July 19 spells the end for the vast majority of COVID-19 restrictions in the UK – marking the final step on a roadmap out of a national lockdown which has stretched on for seven months.
Social distancing is being stopped. Mass gatherings are being permitted. And nightclubs are all reopening. Life is apparently heading towards something resembling normality once again. But it’s all happening at a peculiar time.
COVID-19 cases are at their highest point since January – prompting some to argue that certain restrictions should remain in place.
The government has already postponed its ‘Freedom Day’ by a month – with the UK originally scheduled to come out of restrictions on June 21. But whilst infection rates continue to spike, Prime Minister Boris Johnson has argued that the reopening should now go ahead – stating that “if we couldn’t open up in the coming weeks, then when could we?”
The biggest point of contention, however, has remained the use of face coverings.
With that in mind, here are the restrictions for public transport in Manchester.
Do I have to wear a mask on the Metrolink?
Face coverings will remain compulsory on Greater Manchester’s Metrolink service beyond July 19.
Mayor of Greater Manchester Andy Burnham confirmed earlier this week that wearing a mask will be required across the network until further notice.
Failure to comply with these Conditions of Carriage could see passengers refused travel and/or fined up to £100.
Burnham has also been working with other Mayors in England as part of a campaign to encourage the government to reverse its decision on masks nationwide – saying the “best solution is to continue the national requirement” for face coverings on all transport.
The Mayor stated: “There are around 200,000 people in Greater Manchester who are clinically vulnerable and I believe the Government’s decision to drop the requirement to wear face masks on public transport could put those people more at risk when using public transport, or force them off altogether.
“I do not believe they should be put in that unfair position.
“I have been listening to people’s concerns and, in response, have decided to continue to require the wearing of face coverings on Metrolink.”
Do I have to wear a mask on the bus or train?
It is up to the transport operator as to whether the use of masks will be enforced on buses or trains in Greater Manchester – as they do not fall under the remit of the Mayor.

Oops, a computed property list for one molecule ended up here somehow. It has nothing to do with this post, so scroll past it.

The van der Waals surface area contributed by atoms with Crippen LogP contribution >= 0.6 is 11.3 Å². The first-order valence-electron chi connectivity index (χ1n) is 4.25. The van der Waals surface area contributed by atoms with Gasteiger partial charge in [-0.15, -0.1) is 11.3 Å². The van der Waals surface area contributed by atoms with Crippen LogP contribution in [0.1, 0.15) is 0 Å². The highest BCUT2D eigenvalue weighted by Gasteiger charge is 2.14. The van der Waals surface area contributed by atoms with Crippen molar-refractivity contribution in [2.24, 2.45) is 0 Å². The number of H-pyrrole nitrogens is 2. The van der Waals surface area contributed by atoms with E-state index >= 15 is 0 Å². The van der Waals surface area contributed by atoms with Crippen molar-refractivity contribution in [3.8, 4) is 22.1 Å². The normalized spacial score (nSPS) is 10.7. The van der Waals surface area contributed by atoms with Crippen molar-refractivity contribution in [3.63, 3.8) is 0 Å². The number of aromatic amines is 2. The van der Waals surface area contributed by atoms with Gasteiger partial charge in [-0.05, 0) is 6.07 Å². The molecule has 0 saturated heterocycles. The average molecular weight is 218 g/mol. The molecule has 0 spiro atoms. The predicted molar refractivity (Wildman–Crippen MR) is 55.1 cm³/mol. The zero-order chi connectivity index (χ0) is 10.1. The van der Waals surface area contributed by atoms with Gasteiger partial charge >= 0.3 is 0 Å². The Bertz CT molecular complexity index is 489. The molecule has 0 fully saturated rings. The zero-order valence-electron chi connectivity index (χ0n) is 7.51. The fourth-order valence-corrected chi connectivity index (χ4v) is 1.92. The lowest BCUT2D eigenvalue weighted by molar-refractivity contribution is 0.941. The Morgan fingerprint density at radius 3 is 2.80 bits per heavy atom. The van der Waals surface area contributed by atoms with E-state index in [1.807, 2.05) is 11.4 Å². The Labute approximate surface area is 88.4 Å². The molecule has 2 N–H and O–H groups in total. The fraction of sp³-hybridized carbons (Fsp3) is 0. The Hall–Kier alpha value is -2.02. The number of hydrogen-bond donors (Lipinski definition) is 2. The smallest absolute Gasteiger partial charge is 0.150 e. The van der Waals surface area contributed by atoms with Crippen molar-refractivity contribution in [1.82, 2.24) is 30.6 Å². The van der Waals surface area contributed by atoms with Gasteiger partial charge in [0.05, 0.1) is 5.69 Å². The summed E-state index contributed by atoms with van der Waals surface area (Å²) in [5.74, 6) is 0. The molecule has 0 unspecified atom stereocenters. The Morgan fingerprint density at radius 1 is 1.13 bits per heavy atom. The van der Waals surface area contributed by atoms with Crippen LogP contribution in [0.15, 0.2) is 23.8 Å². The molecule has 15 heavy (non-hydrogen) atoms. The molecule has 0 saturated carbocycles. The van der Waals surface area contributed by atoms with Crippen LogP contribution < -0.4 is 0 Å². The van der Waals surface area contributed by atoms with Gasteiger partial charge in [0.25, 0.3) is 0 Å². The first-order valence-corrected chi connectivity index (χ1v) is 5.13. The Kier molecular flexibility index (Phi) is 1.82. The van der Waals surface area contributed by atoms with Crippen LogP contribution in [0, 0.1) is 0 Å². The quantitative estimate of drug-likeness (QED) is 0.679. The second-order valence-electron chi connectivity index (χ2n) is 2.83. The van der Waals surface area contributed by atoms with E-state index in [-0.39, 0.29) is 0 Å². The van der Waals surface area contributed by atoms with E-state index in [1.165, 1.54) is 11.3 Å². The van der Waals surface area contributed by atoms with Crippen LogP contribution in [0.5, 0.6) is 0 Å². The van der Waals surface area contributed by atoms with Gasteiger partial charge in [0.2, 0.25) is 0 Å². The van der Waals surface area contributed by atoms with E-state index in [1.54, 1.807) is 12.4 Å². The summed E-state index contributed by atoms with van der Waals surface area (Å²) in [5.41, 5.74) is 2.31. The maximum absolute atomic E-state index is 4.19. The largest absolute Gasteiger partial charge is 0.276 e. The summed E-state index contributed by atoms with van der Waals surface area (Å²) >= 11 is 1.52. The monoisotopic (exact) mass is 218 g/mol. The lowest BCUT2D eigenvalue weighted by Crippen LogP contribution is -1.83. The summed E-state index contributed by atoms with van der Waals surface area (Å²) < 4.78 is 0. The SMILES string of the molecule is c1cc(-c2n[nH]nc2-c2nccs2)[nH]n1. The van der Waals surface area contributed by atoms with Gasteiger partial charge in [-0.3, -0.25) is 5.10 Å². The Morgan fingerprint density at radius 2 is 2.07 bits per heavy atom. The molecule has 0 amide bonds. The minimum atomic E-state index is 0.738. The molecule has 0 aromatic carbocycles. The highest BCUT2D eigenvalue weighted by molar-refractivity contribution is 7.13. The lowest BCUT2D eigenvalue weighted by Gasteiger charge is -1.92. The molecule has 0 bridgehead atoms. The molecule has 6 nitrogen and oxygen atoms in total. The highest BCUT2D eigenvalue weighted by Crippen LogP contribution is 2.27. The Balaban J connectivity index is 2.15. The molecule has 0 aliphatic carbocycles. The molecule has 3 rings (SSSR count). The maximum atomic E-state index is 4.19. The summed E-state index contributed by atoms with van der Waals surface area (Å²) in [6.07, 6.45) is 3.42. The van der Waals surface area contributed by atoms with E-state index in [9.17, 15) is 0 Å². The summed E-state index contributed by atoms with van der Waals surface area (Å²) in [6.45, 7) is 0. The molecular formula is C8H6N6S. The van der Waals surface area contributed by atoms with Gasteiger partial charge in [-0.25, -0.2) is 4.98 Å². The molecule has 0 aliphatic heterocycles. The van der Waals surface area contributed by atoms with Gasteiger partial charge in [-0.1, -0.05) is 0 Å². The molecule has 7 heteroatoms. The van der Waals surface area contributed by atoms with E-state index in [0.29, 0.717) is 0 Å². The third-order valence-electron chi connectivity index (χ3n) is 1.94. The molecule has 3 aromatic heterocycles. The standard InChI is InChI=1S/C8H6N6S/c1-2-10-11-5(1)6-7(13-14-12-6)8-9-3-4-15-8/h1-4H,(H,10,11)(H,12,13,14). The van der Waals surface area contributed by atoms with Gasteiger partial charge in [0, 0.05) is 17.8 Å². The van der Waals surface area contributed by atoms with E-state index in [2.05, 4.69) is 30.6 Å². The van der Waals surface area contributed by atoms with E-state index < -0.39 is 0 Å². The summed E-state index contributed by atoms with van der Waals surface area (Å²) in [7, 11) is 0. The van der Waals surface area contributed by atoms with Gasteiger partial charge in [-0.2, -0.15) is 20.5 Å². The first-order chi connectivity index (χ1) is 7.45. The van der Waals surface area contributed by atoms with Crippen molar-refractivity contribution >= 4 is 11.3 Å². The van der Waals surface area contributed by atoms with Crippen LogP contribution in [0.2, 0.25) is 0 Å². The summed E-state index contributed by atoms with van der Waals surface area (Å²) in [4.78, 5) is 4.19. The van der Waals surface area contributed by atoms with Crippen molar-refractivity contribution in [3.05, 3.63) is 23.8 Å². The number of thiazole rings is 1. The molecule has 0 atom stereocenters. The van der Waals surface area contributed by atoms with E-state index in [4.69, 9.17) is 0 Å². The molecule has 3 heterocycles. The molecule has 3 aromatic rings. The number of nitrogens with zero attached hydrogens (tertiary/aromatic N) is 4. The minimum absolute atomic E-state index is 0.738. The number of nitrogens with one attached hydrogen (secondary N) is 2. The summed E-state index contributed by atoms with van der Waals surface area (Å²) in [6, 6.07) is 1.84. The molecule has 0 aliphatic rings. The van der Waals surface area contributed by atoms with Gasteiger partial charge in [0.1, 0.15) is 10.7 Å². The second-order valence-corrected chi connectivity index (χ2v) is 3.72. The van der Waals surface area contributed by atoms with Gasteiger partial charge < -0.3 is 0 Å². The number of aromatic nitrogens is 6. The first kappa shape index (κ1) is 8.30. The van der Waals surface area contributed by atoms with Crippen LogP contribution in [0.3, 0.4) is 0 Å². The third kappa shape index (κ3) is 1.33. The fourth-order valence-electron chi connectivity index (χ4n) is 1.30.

The Confederation of Passenger Transport (CPT), which represents major bus and coach operators such as National Express and Megabus, said it will not be making masks a requirement past July 19.
A CPT statement reads: “We expect that many people, especially in busy places, will follow the Prime Minister’s call to continue to wear a face covering as a courtesy to others.
“Passengers, though, will find it difficult to understand why the Prime Minister has singled out public transport as somewhere to wear a face covering when a range of other activities share its characteristics.
“We now need to see clear guidance for operators and customers but, in the absence of regulations, it is important that we respect everyone’s right to choose whether to wear a face covering.”
Train industry body the Rail Delivery Group (RDG) announced that most domestic train operators, such as Avanti West Coast, TransPennine Express and Southeastern will not require passengers to use face coverings on board.
An RDG spokesman said: “Rail companies will ask people to follow the Government guidance and, out of respect for others, wear face coverings if an indoor setting is busy.
“Train travel is low-risk, with the majority of carriages well ventilated by air conditioning systems or by doors and windows.”
Eurostar, however, will ask passengers to continue wearing masks beyond July 19.
British Airways, EasyJet, Virgin and Ryanair, have specified that masks will be required on board their flights.
Family of murdered Salah Adam Eldin, 21, pay tribute to ‘beautiful son and true hero’